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Thread: Seeking Recommendation for a softener

  1. #1
    DIY Member jerome7's Avatar
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    Default Seeking Recommendation for a softener

    Hello everyone,

    I've been researching in the past 2 weeks about ion-exchange water softener hoping to buy one in the next few days so it arrives for me to work on installing during Thankgivings week end. Unfortunately, most retailers provide little information to differentiate the various models. I would appreciate if the community here could give recommendation on the model and a reputable place to buy the unit.

    My newborn has very dry skins thus I desperately need this unit in a hurry. I live in a large home (+4000sft) w/ my wife and 3 kids. My uncle likes to live w/ us couple month per year to escape winter in Canada. The house has 1" pipe. The water hardness is around 15 grains. Of course efficient units are preferred if additional cost is reasonable. As far as being a handyman, i am average and would like to find something easy to operate and low maintenance. My budget is up to $1000.

    I have seen online a lot of Fleck models but cant differentiate them much except for tank size. I think it would help to know things such as the internal valve size, time to regenerate, number of gallon of water going down the drain, etc. Please share if you have this info.

    I also dont have full understanding of how water softeners work. For example, does the internal valve size matter if the tank isn't big enough for it? Please bear with me on these basic questions.

    If you are seller and have a unit matching my needs, please dont hesitate to contact me with details and a quote.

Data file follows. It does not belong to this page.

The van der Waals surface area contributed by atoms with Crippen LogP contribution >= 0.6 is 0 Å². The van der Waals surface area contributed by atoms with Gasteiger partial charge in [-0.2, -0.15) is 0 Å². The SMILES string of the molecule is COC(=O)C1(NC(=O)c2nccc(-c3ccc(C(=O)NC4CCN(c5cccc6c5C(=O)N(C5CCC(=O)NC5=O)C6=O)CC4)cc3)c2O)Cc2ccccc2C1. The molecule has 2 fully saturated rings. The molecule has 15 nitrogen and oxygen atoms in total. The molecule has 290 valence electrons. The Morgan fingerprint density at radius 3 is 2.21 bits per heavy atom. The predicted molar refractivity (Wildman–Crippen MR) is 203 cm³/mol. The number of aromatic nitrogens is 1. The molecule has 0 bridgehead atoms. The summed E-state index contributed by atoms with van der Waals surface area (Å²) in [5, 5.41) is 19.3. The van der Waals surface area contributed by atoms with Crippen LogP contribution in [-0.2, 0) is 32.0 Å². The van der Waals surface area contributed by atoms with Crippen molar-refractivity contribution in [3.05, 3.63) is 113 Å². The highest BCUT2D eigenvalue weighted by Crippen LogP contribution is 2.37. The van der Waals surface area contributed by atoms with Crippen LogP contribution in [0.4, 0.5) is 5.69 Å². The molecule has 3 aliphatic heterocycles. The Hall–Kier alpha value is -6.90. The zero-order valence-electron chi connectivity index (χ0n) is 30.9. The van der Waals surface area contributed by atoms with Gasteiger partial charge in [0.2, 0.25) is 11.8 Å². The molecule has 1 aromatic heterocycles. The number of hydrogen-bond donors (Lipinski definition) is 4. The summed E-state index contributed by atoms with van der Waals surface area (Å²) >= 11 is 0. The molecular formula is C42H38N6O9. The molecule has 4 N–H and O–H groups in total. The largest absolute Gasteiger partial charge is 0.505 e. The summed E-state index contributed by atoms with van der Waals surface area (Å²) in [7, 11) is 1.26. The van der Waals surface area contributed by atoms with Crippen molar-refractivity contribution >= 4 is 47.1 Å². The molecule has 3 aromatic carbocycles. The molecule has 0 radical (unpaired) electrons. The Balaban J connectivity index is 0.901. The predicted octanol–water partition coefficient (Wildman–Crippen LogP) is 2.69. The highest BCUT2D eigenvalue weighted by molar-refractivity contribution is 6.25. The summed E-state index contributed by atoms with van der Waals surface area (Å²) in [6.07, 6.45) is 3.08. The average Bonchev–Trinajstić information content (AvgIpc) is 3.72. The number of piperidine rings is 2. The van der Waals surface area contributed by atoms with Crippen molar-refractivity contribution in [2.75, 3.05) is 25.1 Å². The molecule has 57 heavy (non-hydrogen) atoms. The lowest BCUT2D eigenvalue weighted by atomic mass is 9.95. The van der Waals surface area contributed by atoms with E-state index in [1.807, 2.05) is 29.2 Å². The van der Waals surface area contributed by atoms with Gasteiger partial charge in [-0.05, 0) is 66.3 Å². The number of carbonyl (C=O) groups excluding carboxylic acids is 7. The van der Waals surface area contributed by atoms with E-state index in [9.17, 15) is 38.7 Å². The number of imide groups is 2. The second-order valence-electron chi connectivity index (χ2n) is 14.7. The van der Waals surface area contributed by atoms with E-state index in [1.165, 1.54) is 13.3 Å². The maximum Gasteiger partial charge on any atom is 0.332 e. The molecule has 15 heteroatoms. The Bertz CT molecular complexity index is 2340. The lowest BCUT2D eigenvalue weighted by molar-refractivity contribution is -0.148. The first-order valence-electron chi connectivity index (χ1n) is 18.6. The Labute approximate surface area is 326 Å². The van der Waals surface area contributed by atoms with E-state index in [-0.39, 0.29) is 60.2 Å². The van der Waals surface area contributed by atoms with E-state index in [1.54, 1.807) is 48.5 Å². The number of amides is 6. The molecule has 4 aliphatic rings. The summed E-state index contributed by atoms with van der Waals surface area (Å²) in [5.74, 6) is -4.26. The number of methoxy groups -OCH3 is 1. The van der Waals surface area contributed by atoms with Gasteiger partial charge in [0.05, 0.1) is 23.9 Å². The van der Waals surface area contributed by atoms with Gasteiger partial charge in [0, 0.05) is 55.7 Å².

Thank you in advance
    Jerome

    I am

  2. #2
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    Find another thread here with Gary Slussers name and click on his link. It does a pretty good job of explaining how to size your unit. Unfortunately you probably can't get a Clack WS1 online anymore but if you can, you should. Whatever you do though look into a demand metered valve.

  3. #3
    In the Trades Akpsdvan's Avatar
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    Are you on city water in Calif?
    That might limit what you can use.

    1" pipe is good, as the flow rate for 1" is up to 60gpm, now getting there with good pressure is another item, your flow rate is most likely in the 15gpm range for the size of house and number of bathrooms.
    Different tanks hold different amounts of the media or resin for this leason.
    There are units with turbolators and units with the standard distributor, for most units today that tube is 1".
    Then there are the different valves that are on the market, they range from 15gpm flow rates up to 35gpm flow rates.

    From what I have seen on the net most list the units in capacity, where the resin with the max salt setting per cubic foot is used.
    Some will say that a unit is 48K or 48,000 grains, that is with 18lbs and most likely 1.5 cubic foot.

    There will be some depate on the capacity of the resin with the different salt lbs per cubic foot.. some use a higher number some use a lower number..
    If you are likely to be in the 10-15gpm range for the house I would be using between 1.5 and 2 cubic foot. Some times bigger is not better.

    A metered unit would be better in that it will regen or clean after x number of gallons and not x days.

    Now that I have made a few waves... what is clear and what is not clear?

  4. #4
    Retired Defense Industry Engineer jadnashua's Avatar
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    Three big things about sizing: max demand (if the softener isn't capable of providing your maximum flow, you'll get bleed through (unsoftened or not fully softened water)) you want to provide, how hard your water is, and if there are any other things you have that you want to remove (such as iron, sulphur, etc.). Once you know those values, then you can begin to figure out a properly sized unit.
    Jim DeBruycker
    Important note - I'm not a pro
    Retired Defense Industry Engineer; Schluter 2.5-day Workshop Completed 2013, 2014